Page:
Next up, we have Echo of Eons. Each time we cast this, we get many copies from our Thousand-Year Storms; if we have more than X Thousand-Year Storms and a storm count of more than X, then we will be able to retrieve more than 7X^2 copy spells, taking X to more than 2^^^2^^^2^^^...^^^2^^^X with more than 7X^2 2's which is more than 2^^^^(7X^2), so this is Layer 4. Note that there isn't a big difference between 7X^2 and X here; if we had a different ability that only took X to 2^^^^X, getting N+1 copies of that ability would still be better than N copies of Echo of Eons, so it's not as big a difference as it might seem at first.

    Finally, we have our exile spells. Each time we cast Time Reversal or something similar, we get X^2 copies thanks to the Thousand-Year Storms. So for each of these spells, we get to redraw Echo of Eons X^2 times, taking X to approximately 2^^^^^(X^2). So this is Layer 5.

    Okay, now for the precise estimate. We have 26 spells that can copy creatures (Saheeli's Artistry is not as good, since it won't copy our Doubling Seasons, which is the main source of growth here). After the first copy spell, we will have more than 2^^^^3 Doubling Seasons, since 2^^^^3 = 2^^^4 = 2^^2^^4 = 2^^65536, and we can pass that; but, we will have much fewer than 2^^^^4 = 2^^^(2^^65536) Doubling Seasons, since that would require about 2^^65536 Precursor Golem triggers off a copy spell, and we only have 1 to 3. Each copy spell after the first will increase the second number by one, since it takes X to 2^^^X, and 2^^^(2^^^^N) = 2^^^^(N+1). So after 26 copy creature spells, we have between 2^^^^28 and 2^^^^29 Doubling Seasons.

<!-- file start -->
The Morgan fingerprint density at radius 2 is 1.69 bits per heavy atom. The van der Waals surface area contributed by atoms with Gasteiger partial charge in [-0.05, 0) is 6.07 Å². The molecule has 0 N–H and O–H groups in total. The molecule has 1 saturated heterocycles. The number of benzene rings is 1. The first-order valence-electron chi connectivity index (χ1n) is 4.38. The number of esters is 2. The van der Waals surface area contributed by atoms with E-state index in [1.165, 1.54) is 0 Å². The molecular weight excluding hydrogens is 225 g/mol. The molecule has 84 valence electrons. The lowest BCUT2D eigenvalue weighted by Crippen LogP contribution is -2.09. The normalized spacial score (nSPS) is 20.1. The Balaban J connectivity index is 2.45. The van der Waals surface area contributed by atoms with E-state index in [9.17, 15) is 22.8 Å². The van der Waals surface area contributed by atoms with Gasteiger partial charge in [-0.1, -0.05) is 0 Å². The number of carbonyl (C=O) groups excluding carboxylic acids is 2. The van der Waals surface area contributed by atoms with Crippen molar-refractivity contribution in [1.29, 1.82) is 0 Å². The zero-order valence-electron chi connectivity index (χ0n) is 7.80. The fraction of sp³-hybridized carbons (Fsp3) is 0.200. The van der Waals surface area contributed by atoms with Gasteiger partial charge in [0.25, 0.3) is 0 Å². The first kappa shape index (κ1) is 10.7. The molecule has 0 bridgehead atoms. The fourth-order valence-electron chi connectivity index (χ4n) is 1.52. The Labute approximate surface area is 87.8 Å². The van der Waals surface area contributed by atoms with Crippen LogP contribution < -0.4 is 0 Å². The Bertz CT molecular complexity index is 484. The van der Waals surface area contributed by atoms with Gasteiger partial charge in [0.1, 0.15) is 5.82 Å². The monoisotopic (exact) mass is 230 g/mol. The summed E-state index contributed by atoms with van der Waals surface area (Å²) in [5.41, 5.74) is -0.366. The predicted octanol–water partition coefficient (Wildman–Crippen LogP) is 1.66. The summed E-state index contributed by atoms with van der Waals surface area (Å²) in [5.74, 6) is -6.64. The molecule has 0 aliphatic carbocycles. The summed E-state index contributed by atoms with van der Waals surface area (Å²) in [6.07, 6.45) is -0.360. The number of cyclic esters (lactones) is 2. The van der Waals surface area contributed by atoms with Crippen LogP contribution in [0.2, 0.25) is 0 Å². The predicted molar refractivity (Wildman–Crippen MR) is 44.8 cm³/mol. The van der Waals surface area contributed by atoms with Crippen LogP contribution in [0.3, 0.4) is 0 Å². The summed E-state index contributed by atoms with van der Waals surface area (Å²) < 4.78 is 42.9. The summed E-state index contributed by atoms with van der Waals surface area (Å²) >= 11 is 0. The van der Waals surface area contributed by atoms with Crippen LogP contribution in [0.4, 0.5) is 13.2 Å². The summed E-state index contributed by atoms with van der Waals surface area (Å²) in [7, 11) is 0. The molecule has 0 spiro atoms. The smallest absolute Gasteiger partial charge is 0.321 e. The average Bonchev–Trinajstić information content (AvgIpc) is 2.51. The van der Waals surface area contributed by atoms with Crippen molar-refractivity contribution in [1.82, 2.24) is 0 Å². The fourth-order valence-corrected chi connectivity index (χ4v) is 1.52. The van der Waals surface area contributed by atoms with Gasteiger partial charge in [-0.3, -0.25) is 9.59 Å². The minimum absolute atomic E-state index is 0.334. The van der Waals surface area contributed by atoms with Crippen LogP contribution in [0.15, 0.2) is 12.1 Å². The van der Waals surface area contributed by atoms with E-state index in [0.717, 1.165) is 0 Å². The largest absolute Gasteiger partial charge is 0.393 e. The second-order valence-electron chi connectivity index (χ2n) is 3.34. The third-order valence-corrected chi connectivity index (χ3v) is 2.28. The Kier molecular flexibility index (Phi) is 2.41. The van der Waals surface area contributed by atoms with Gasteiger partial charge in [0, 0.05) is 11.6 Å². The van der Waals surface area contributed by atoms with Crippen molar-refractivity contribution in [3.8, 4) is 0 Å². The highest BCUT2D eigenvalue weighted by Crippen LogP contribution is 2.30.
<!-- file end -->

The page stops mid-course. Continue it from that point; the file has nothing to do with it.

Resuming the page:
We then cast Echo of Eons, which takes us to between 2^^^^2^^^^28 and 2^^^^2^^^^29 Doubling Seasons. This is between 2^^^^^4 and 2^^^^^5, and therefore between 2^^^^^^3 and 2^^^^^^4. Then, each of our 16 exile cards will increase the rightmost number by one, so we will end up between 2^^^^^^19 and 2^^^^^^20 creatures by the end.

    So the final damage is between 2^^^^^^19 and 2^^^^^^20.
    Posted in: Magic General
  • 1

    posted a message on Most turn 1 damage in a deck with no infinite combos
    Good to hear from you Stakfish!

    Yeah, that seems to be a problem with Perpetual Timepiece. We can get by without losing any cards by replacing Cephalid Shrine with Broken Ambitions to keep our ability to mill, and then replace Perpetual Timepiece with some card that can shuffle cards in our graveyard into our library, like Canal Dredger.

    With Soul Foundry, we don't need to actually bounce or kill Godtoucher! It is enough to bring it from the graveyard/library into our hand, so that we can imprint it onto Soul Foundry. So Wirewood Herald will do the trick. I just noticed, though, that if we use the Herald to bring back Godtoucher, we won't be able to bring back the Herald as well. So I guess we can go back to using Verdant Succession, which will require rejuggling the end stage sequence. Using double Heralds plus Assembly Hall is another possibility.

    So how about: